Fred A. Bernstein

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Washington Irving Didn't Sleep Here

A developer recreates Sunnyside (or tries to)

Published in The New York Times, March 16, 2003

Washington Irving Didn't Sleep Here


SHOULDN'T the site director of Sunnyside -- Washington Irving's fabled Tarrytown cottage -- be angry?

A real estate developer, 25 miles away in Somers, has built another Sunnyside -- a 5,400-square-foot spec house with a swimming pool in place of Irving's beloved Hudson River. The stepped gables and pagoda-like tower of Sunnyside are all there, but they've been enlarged, the better to justify a $1.95 million price tag. It's Sunnyside on steroids.

''I've got bigger things to worry about, like getting ready for the season,'' said Dina Friedman, who manages Sunnyside for Historic Hudson Valley. (The house is open on weekends in March, and every day but Tuesday from April to December.)

Others are not so sanguine.

''Some of the interpreters,'' Ms. Friedman said, ''are up in arms.'' The interpreters are the guides who take people through Irving's cottage.

But Ms. Friedman is taking a long view. The house in Somers, she said, ''is part of a tradition of people looking to Sunnyside for inspiration.'' According to Ms. Friedman, Irving, author of ''The Legend of Sleepy Hollow'' and ''Rip Van Winkle,'' often wrote about his house, and allowed its image to appear on everything from ceramics to sheet music to cigar boxes. ''It was the Architectural Digest house of its day,'' she said.

''Irving, if you believe he's somewhere in the cosmos, is smiling,'' she added.

In the 1830's, Irving bought a two-room farmhouse overlooking the Hudson, and with the help of a neighbor, the painter George Harvey, turned it into what he called ''a little nookery.'' Irving combined Tudor chimney stacks, a Spanish-style tower with pagoda-like proportions and the Dutch gables that characterized the New York of his childhood.

Phil LaVoie, the developer, said he fell in love with Sunnyside on his first visit, more than 20 years ago. After he acquired 5.5 acres of farmland in Somers, he decided to pay homage to Irving's creation. That's when he and his son, Gregory, began visiting Sunnyside almost weekly, often wielding a tape-measure not too discreetly.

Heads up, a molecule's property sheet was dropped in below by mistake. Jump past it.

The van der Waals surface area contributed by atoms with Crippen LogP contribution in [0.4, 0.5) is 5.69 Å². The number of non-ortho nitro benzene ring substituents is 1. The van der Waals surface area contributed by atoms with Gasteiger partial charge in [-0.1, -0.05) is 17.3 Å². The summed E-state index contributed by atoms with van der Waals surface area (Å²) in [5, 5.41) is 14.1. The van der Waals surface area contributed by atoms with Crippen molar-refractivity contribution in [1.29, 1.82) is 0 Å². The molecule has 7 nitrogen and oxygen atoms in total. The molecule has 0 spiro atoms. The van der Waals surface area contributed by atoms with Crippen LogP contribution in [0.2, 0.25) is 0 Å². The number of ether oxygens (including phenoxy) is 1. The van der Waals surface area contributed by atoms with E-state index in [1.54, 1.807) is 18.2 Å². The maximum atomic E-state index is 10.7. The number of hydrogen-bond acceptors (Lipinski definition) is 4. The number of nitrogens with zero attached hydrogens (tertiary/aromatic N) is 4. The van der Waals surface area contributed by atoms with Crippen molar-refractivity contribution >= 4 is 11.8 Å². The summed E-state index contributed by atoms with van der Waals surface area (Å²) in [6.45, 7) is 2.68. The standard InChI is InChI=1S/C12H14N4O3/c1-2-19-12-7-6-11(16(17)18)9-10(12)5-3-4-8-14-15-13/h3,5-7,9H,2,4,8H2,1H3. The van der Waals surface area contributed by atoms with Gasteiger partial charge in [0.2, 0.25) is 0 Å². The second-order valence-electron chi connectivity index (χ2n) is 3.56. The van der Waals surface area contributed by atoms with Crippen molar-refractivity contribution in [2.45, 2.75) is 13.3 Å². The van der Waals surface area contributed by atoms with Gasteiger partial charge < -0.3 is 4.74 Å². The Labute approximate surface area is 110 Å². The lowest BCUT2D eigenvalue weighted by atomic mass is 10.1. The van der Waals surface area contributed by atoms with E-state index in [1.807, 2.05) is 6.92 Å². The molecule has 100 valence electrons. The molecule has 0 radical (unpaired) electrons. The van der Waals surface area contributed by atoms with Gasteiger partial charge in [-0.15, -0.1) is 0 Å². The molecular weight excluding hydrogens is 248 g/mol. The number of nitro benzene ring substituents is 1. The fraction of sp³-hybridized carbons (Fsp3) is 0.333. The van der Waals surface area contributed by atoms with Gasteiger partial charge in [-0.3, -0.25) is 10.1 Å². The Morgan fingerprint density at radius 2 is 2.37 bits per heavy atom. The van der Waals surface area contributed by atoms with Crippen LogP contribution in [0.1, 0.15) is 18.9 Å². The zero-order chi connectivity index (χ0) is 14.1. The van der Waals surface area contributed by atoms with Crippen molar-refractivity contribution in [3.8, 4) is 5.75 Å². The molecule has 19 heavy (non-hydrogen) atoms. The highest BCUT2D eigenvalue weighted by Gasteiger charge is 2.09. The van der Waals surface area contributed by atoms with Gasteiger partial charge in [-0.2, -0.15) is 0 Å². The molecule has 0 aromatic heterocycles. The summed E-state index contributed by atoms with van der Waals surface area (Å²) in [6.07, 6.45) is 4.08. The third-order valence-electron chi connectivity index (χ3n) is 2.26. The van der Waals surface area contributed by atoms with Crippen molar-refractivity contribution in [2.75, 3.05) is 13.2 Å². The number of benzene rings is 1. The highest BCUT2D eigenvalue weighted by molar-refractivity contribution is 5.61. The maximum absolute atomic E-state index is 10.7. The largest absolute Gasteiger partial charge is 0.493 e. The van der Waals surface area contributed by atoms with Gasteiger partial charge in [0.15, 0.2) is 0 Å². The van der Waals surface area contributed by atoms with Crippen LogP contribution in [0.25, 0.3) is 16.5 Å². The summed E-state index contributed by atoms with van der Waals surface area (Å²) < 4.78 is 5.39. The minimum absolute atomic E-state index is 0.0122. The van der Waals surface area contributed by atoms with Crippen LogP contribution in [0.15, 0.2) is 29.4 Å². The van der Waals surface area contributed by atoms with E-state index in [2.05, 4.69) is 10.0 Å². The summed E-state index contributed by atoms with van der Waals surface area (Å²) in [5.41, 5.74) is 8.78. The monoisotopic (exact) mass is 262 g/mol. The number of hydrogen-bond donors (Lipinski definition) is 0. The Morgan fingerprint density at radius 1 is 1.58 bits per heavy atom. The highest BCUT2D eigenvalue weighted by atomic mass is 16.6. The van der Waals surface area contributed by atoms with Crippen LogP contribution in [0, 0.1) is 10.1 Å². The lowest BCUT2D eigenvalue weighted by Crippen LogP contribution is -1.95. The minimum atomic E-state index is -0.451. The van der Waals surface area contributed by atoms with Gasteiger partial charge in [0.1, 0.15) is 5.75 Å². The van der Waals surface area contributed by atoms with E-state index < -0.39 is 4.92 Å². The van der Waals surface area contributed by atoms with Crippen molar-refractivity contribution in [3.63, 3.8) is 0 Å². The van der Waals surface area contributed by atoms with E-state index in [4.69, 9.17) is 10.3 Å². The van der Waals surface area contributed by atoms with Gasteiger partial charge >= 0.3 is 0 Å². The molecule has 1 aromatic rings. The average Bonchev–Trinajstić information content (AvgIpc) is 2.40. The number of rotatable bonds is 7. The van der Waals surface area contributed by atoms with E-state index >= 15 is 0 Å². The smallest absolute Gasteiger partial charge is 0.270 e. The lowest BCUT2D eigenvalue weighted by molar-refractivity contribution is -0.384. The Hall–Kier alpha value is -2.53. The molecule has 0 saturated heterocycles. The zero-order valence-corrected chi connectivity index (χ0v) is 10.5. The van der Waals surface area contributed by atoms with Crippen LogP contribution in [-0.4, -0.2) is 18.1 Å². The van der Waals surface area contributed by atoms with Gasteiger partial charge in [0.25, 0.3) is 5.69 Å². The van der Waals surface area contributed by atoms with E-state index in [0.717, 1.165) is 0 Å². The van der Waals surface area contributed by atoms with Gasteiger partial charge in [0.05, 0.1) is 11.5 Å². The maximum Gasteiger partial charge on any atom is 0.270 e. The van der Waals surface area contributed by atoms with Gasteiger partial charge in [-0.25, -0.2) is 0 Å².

Ms. Friedman isn't thrilled about the measuring. ''I don't know how we missed that,'' she said.

Had she caught the LaVoies, she probably wouldn't have stopped them; architectural designs are rarely copyrightable, and this one would have long ago entered the public domain. Mr. LaVoie has himself recreated several other historic structures, none as famous as Sunnyside.

But this one is his favorite. ''Washington Irving would feel right at home here,'' he claimed in the kitchen of his replica, which has a cooking area of nearly 500 square feet. There is a two-drawer dishwasher, and a General Electric Advantium oven that can be set to cook specific types of food. Demonstrating, Mr. LaVoie set it to ''chicken nuggets.''

The real Sunnyside has Gothic revival outbuildings. This one has a garage, big enough, Mr. LaVoie commented, ''for six Suburbans.''

''We're paying tribute to Washington Irving,'' he said. ''Not stealing from him.''

Then it's off to the patio, where distinctive tripartite columns hold up a tent-like roof. At the real Sunnyside, the columns are carved wood. At this Sunnyside, they're molded Styrofoam, one of many synthetic materials used by Mr. LaVoie. The clay tile roof at Sunnyside would have cost $300,000 to replicate, according to Gregory LaVoie, ''so we used fiberglass.''

''And we used simboard, which is basically a kind of PVC plastic, for the window surrounds,'' he said. ''It costs more than wood, but it's better. It won't rot.''

It also won't age. ''It lacks patina,'' Ms. Friedman said, looking at photos in Mr. LaVoie's elaborate sales brochure.

But it will soon be covered with vines. During his trips to Sunnyside, he began picking up fallen wisteria pods, so that his house could have the same wisteria that Washington Irving planted.

Told of the pod picking, Ms. Friedman smiled. ''More power to them,'' she said.

Maybe she knows the ersatz Sunnyside is no competition for the real thing. Her Sunnyside is set on a stunningly landscaped hillside that tumbles down to the Hudson, and is first glimpsed, romantically, from a twisting pathway. The knockoff is on a flat and largely treeless plot. ''This is where Irving had the Hudson River,'' Mr. LaVoie said from the patio. ''We've got a gunite pool.''

At the real Sunnyside, the rooms are compact, and covered with ornament. At the fake Sunnyside, the rooms are very large, and, so far, very plain.

But that will change if and when the house is sold. Mr. LaVoie said he and his wife have put their own home, a four-bedroom colonial, on the market, and if that one sells first, they'll move to ''Sunnyside.'' And if ''Sunnyside'' sells first? ''I'll be very sad to see it go,'' he said.